On Accusers and Adulterers … and What Grace Really Looks Like

What Grace Really Looks Like {3 lessons from John 8:1-11}

Have you ever read a familiar passage of Scripture, one you’ve studied and taught and heard countless sermons about, and then one day you read it and the Holy Spirit whispers something entirely new to you, a glimpse of something you had never considered?  Yeah, that happened to me yesterday.

I’m using the She Reads Truth Women in the Word plan this summer. {And I love it, by the way!} Yesterday was Day 7 in the New Testament readings. John 8:1-11 … the adulterous woman.

You know the story, right? Jesus is teaching in the Temple. The men who want to trap Him drag in a half-naked woman caught in the illicit act and thrust her toward Him asking if He thinks they should obey the Law and stone her. Jesus leans over and writes in the dirt as they continue to pester Him with demands for an answer.  He looks up and say, “Let him who is without sin cast the first stone,” and then begins writing in the dirt again. The men walk away and the woman is left there. Jesus asks where her accusers are and she tells him there are none left.  He says, “Go and sin no more.” That’s the TL paraphrase.

I’ve heard a lot of speculation about what Jesus was writing and what made the men walk away. I’ve read and taught and heard the message of the account: We’re the woman, caught in sin and offered mercy.

What Grace Really Looks Like {3 lessons from John 8:1-11}

But yesterday, instead of focusing on what I could learn about me in the story … I looked for what I could learn about Jesus. Here’s what I wrote in my journal:

I’ve never noticed this account begins with Jesus spending the night on the Mount of Olives {John 8:1}, probably in prayer. That’s the key to having the type of response He had, isn’t it? A devotion to prayer.

He was humble and yet in complete control. He spoke with compassion and grace but also truth and authority. And, just as He did not condemn the woman, Scripture doesn’t specifically state any condemnation of the accusers.

So often when we look at this passage we focus on her. But there are some powerful lessons when we look at Him, like how to respond to the accusers and troublemakers and how to respond to the sinners {you know, like us!}.

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1. Prayer is the preparation for everything.  Jesus made it a practice to pray.  He was diligent about getting away to spend time with Father. Is there any doubt that if He needed time in prayer, we need it even more?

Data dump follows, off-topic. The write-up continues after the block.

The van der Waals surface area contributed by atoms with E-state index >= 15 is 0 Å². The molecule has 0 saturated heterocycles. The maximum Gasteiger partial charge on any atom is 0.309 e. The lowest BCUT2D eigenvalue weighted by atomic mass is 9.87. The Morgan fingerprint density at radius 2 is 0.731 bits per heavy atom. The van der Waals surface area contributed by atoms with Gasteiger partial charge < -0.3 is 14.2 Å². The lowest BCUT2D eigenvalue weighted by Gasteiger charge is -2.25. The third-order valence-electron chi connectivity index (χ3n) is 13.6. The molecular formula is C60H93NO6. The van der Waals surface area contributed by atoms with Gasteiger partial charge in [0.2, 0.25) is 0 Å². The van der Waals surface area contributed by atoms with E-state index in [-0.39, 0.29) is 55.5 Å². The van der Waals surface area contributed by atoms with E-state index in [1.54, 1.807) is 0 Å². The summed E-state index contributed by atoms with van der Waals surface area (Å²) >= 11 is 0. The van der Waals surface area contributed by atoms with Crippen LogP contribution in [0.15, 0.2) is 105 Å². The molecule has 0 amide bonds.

2. Sometimes the best thing to say is nothing or very little. It’s easy to jump into the fray but Jesus didn’t argue, debate, or accuse.  He wasn’t self-righteous or indignant. He simply asked a question which allowed the men to consider their own motives.  There’s a quote I love, “Maturing is realizing how many things don’t require your comment.” Proverbs 19:10 speaks to this same thing, “When words are many, transgression is not lacking, but whoever restrains his lips is prudent.”  What if we chose not to insert ourselves into every controversy?

3. When we offer grace, we’ve done our part. Scripture doesn’t say if the woman changed her ways.  Yeah, we like to think she did. But we don’t know … and really, that isn’t the point.  Jesus offered her hope and He has charged us with sharing that same hope with those around us.  How they respond isn’t the point.  It’s hard, though, not to want people to see the truth of Scripture and adjust their lives to it. We want to see instant results. But our job is obedience — loving God and loving others. We must trust the Holy Spirit to do the work of conviction and transformation in our lives and in the lives of others.

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I saw myself in that story … as the accuser, ready to hurl the stones at the one who sins differently that I do, and as the adulterer, ashamed and humiliated because of my sin. I guess the truth is, I am both. I am the one who chooses to judge and the one who chooses to sin. But the biggest lesson I learned from my reading yesterday was this: what grace really looks like is meeting people where they are and giving them space to respond to Jesus.

On Accusers and Adulterers ... what grace really looks like {Lessons from John 8:1-11}

Here’s the thing, I know there will be days when I’m just like the accusers and days when I’m like the adulterers … but I want more days to be the ones when I look like Jesus, speaking with grace and truth, humility and compassion.

xo,

Teri Lynne

What is something God has shown you lately?


4 Replies to “On Accusers and Adulterers … and What Grace Really Looks Like”

  1. Oh, that’s so good. I have never thought of it from that perspective.

    1. I know, Paula! It left me undone yesterday …

  2. “What grace looks like is meeting people where they are and giving them room to respond to Jesus” Oh my… yes. But, how often I want them to respond to ME. As if I have anything worthy. It’s the “fixer” in me. I wish I could be in one of your Wednesday night Bible studies. You, my friend, are a gifted teacher of the Word.

    1. Oh Kristin, I know! I want them to respond to me too. The ongoing battle between flesh and Spirit rages in my heart in this area far more often than I’d ever like others to know.

      Love you … and your sweet encouragement and constant friendship. Such a gift.

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